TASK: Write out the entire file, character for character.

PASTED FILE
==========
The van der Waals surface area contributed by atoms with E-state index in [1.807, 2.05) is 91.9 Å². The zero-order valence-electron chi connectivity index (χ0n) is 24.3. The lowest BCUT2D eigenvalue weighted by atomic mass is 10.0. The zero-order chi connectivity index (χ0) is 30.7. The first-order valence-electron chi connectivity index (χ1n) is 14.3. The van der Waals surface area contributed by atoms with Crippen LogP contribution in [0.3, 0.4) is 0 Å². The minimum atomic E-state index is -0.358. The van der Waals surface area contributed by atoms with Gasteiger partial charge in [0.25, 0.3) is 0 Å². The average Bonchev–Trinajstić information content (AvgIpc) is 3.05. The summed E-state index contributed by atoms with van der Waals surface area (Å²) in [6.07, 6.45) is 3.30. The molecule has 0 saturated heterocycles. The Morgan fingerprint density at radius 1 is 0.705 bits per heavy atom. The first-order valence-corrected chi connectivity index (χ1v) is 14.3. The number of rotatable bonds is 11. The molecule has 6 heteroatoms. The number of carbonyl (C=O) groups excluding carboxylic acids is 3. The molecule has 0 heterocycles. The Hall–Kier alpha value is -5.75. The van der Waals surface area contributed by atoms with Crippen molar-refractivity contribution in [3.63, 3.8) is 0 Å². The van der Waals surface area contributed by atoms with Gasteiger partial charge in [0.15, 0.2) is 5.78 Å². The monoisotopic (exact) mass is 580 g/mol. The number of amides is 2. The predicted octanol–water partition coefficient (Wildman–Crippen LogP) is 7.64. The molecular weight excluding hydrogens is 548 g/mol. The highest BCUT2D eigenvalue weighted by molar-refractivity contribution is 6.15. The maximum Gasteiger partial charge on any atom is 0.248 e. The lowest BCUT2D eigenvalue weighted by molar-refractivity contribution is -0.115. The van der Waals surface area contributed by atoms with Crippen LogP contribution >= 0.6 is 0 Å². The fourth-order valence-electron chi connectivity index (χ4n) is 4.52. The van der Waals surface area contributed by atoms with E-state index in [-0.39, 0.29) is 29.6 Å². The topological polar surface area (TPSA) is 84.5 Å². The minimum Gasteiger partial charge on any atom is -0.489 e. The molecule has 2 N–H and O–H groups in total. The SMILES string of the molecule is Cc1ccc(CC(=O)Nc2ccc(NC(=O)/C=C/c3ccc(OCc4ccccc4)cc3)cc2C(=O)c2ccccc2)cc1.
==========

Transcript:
The van der Waals surface area contributed by atoms with E-state index in [1.807, 2.05) is 91.9 Å². The zero-order valence-electron chi connectivity index (χ0n) is 24.3. The lowest BCUT2D eigenvalue weighted by atomic mass is 10.0. The zero-order chi connectivity index (χ0) is 30.7. The first-order valence-electron chi connectivity index (χ1n) is 14.3. The van der Waals surface area contributed by atoms with Crippen LogP contribution in [0.3, 0.4) is 0 Å². The minimum atomic E-state index is -0.358. The van der Waals surface area contributed by atoms with Gasteiger partial charge in [0.25, 0.3) is 0 Å². The average Bonchev–Trinajstić information content (AvgIpc) is 3.05. The summed E-state index contributed by atoms with van der Waals surface area (Å²) in [6.07, 6.45) is 3.30. The molecule has 0 saturated heterocycles. The Morgan fingerprint density at radius 1 is 0.705 bits per heavy atom. The first-order valence-corrected chi connectivity index (χ1v) is 14.3. The number of rotatable bonds is 11. The molecule has 6 heteroatoms. The number of carbonyl (C=O) groups excluding carboxylic acids is 3. The molecule has 0 heterocycles. The Hall–Kier alpha value is -5.75. The van der Waals surface area contributed by atoms with Crippen molar-refractivity contribution in [3.63, 3.8) is 0 Å². The van der Waals surface area contributed by atoms with Gasteiger partial charge in [0.15, 0.2) is 5.78 Å². The monoisotopic (exact) mass is 580 g/mol. The number of amides is 2. The predicted octanol–water partition coefficient (Wildman–Crippen LogP) is 7.64. The molecular weight excluding hydrogens is 548 g/mol. The highest BCUT2D eigenvalue weighted by molar-refractivity contribution is 6.15. The maximum Gasteiger partial charge on any atom is 0.248 e. The lowest BCUT2D eigenvalue weighted by molar-refractivity contribution is -0.115. The van der Waals surface area contributed by atoms with Crippen LogP contribution >= 0.6 is 0 Å². The fourth-order valence-electron chi connectivity index (χ4n) is 4.52. The van der Waals surface area contributed by atoms with E-state index in [-0.39, 0.29) is 29.6 Å². The topological polar surface area (TPSA) is 84.5 Å². The minimum Gasteiger partial charge on any atom is -0.489 e. The molecule has 2 N–H and O–H groups in total. The SMILES string of the molecule is Cc1ccc(CC(=O)Nc2ccc(NC(=O)/C=C/c3ccc(OCc4ccccc4)cc3)cc2C(=O)c2ccccc2)cc1.